On January 31, Department of Conservation and Natural Resources Secretary Cindy Adams Dunn celebrated the success of Pennsylvania’s Conservation Landscapes Program by releasing a new report on how this partnership-building approach is critical for meeting regional environmental challenges and economic challenges
The report– 2019 Pennsylvania Conservation Landscapes – Models for Successful Collaboration— shares the results of a recent evaluation and highlights individual landscape efforts and the best practices they are using to achieve conservation and revitalization goals. “We believe that the landscape-scale approach, now more than 15 years in practice, is well positioned to help Pennsylvania tackle the most challenging problems such as watershed protection, and our changing climate and its impacts on infrastructure, wildlife, and health,” Dunn said at the annual meeting of the South Mountain Partnership at Liberty Mountain, Fairfield. “As we strive to accelerate the pace and scale of conservation efforts, a good understanding of what makes landscape efforts successful is critical,” added Dunn.
“The South Mountain Partnership invests in building the capacity of its partners, and uses a collaborative approach to tackle large projects,” said external lead Katie Hess of the Appalachian Trail Conservancy. “That’s led to significant wins for the landscape including the conservation of 850-acres of valuable forested land on South Mountain, the rebirth of the Craighead House as a cultural and educational asset, and a current focus on clean water efforts for local communities and the Chesapeake Bay.”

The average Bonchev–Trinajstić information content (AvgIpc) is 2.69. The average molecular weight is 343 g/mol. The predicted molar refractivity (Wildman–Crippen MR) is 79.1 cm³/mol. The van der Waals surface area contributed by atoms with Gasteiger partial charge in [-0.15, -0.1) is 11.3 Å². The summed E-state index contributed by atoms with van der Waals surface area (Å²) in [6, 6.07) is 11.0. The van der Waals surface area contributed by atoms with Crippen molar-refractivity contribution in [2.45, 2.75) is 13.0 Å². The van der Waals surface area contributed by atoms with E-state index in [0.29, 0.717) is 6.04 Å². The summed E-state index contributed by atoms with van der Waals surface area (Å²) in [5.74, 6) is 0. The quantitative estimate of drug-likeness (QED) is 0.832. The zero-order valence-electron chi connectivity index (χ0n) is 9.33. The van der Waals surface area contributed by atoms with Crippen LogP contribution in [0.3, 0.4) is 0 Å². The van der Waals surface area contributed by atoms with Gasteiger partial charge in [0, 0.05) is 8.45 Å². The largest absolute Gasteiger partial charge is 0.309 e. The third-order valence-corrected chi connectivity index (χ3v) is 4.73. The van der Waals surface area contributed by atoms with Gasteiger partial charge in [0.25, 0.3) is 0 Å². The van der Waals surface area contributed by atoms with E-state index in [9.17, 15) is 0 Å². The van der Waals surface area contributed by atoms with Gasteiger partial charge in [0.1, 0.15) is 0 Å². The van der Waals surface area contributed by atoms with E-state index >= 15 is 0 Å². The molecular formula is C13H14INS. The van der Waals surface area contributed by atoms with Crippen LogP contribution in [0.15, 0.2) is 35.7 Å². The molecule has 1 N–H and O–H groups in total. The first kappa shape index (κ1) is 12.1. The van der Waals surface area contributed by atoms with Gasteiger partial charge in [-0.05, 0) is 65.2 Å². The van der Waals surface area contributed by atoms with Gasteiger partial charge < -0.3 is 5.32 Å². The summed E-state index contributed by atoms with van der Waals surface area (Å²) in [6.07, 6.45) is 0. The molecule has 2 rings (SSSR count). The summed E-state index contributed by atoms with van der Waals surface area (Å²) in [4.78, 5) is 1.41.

The report provides an overview of key best practices in the Conservation Landscapes include: using partnerships to make large, complex projects a reality; investing in public lands and facilities to drive economic development in communities; cross-promotion of regional tourism assets; strategic land conservation to address water quality and climate change; and offering mini-grant programs to support small projects.
It also makes some recommendations to strengthen the program and position it to tackle landscape-scale conservation challenges.
Pennsylvania’s Conservation Landscapes include: Laurel Highlands; Lehigh Valley Greenways; Pennsylvania Wilds; Pocono Forest and Waters; Schuylkill Highlands; South Mountain; Susquehanna Riverlands, and Kittatinny Ridge.
NATURE NUGGET: Pennsylvania has 6 major watersheds: the Ohio, the Genesee, the Susquehanna, the Delaware, the Erie, and the Potomac. Click on this fun link that features a map where you can learn more about your local landscape especially waterways and such! https://mapmaker2.millersville.edu/pamaps/Watersheds/ PS BTW, be sure to click on the gray shaded links peppering this posting. Fun!
“Porcupine Pat” McKinney is environmental education coordinator for the Schuylkill Conservation District and provides programming for people of all ages with an emphasis on schools, public programming and nature center development. “Porcupine Pat” hails from Marion, Ohio and has a BS with Distinction in Natural Resources – Environmental Interpretation from Ohio State. He is a recipient of the prestigious Sandy Cochran Award for Excellence in Natural Resources Education from the PA Forestry Association, the Schuylkill Pride Award, and the PAEE “Outstanding Environmental Educator Award.”